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"There is no statutory definition of intention in English law. Indeed, over the past few decades there has been much controversy over the actual meaning of the concept 'intention'". Explain and evaluate this statement.

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This essay will deliberate the extent to which the meaning of the concept of 'intention' in criminal law has proven controversial through analysis of pertinent case law and academic critiques. In particular this essay will explore how the concept of 'intention' has changed in various cases in chronological order and the effect this has had. The essay will then focus on the current criticisms of the concept and proposals for reform will be discussed. A conclusion will be made reasoning the extent of controversy that surrounds the concept of intention in both the past few decades and in the present day. In many conduct crimes whereby the defendant's conduct is required to produce a particular consequence, liability can either be based on his intention or his recklessness as to that consequence. The offences that are based on the proof of, and rely on the definition of 'intention' to find liability are most notably the more serious crimes1, with much of the debate on the meaning of 'intention' being centred around the offence of murder2. Nonetheless, intention is not defined in any statute therefore its meaning must be derived from judicial decisions3, thus one would think that such an elementary term would have been definitively defined a long time ago; however this is not the case as we will see. ...read more.


A concrete block was dropped and the driver was killed. The trial judge directed the jury suggested in Maloney and they were convicted of murder but on appeal the HoL held that this had been incorrect and that a verdict of manslaughter should be imposed. Their Lordships were in accord with Lord Bridge that foresight of consequences was not in itself intention, but they were concerned the question of whether the death was a 'natural consequence' might suggest to juries that they need not consider the degree of probability. Lord Scarman suggested that the jury should be directed that 'the greater the probability of a consequence, the more likely it is that the consequence was foreseen and that if that consequence was foreseen the greater probability is that the consequence was also intended'. This ruling was pivotal in that it removed the ambiguous notion of 'natural consequence' and created a new scrutiny that considered the degree of probability of a consequence. This concept was further clarified in R v Nedrick18 where Lord Lane CJ stated that even if death or GBH is not the defendant's aim or wish, the jury may infer intention if they decide that death or GBH were virtually certain from the act, and that the defendant foresaw that was the case. ...read more.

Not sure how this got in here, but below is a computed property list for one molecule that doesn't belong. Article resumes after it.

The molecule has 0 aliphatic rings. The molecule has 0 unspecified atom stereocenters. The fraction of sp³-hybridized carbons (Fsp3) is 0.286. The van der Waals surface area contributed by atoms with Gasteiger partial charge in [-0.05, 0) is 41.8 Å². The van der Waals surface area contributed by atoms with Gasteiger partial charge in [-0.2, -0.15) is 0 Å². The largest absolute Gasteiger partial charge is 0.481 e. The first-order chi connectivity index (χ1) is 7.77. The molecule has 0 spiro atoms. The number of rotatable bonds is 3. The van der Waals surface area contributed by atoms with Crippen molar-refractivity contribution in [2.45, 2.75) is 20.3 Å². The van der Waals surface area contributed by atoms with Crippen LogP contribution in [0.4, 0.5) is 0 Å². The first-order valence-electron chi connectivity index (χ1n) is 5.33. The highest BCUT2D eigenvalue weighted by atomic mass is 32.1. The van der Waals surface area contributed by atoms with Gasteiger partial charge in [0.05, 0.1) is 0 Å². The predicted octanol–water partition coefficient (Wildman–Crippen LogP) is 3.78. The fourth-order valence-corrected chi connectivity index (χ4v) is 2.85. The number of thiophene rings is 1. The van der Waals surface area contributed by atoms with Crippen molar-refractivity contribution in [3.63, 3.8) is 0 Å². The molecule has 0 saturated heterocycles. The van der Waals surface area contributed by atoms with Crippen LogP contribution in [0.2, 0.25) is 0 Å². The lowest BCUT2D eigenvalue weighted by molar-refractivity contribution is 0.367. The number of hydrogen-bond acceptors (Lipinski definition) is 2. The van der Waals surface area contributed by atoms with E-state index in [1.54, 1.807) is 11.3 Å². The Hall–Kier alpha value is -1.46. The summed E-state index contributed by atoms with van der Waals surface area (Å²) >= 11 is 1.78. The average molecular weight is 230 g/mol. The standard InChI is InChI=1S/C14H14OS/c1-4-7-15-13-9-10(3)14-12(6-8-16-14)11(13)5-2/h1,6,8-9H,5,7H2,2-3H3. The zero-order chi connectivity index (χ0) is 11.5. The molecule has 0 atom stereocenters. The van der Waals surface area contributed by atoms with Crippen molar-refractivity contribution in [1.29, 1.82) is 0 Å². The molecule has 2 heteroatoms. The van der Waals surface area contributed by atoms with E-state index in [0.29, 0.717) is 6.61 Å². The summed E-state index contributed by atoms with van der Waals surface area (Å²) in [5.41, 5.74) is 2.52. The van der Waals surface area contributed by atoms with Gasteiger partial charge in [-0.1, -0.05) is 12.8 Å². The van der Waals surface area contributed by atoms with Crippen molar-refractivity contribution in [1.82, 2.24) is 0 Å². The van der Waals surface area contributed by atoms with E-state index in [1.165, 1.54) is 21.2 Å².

L.R 2003 at p593 15 [1985] AC 905 16 J. Herring, Criminal Law (Palgrave Macmillan, 2009, 6th Edition) at p65 17 [1985] 3 WLR 1014 18 [1986] 1 WLR 1025 Court of Appeal 19 [1999] AC 82 House of Lords 20 C. Elliot and F. Quinn, Criminal Law (Pearson Education, 2008, 7th Edition) at p59 21 C. Elliot and F. Quinn, Ibid at p63 22 D. Ormerod, Criminal Law (Oxford University Press, 2008, 12th Edition) at p100 23 [2003] 2 Cr App R 30 24 M. Jefferson, Criminal Law (Pearson Education, 2009, 9th Edition) at p105 25 Arfan Khan, 'Intention in criminal law: time to change?' Stat. L.R. 2002, 23(3) at p236 26 C. Elliot and F. Quinn, Criminal Law (Pearson Education, 2008, 7th Edition) at p65 27 C.M.V. Clarkson, H. Keating and S.R. Cunningham, Criminal Law: Texts and Materials (Thomson, 2007, 6th Edition) 28 Report no.306 'Murder, Manslaughter and Infanticide' (November 2006) based on the consultation paper: The Law Commission, 'A New Homicide Act for England and Wales?' (December 2005) 29 J. Dine, J. Gobert and W. Wilson, Cases and Materials on Criminal Law (Oxford University Press, 2006, 5th Edition) at 152 30 A. Reed and B. Fitzpatrick, Criminal Law (Sweet & Maxwell, 2009, 4th Edition) at p66 31 D. Ormerod, Criminal Law (Oxford University Press, 2008, 12th Edition) at p97 32 A. Ashworth, Criminal Law (Oxford University Press, 2009, 6th Edition) at p177 33 M.Jefferson. Op.cit. at p110 34 M.Jefferson. Loc. cit. ?? ?? ?? ?? ...read more.

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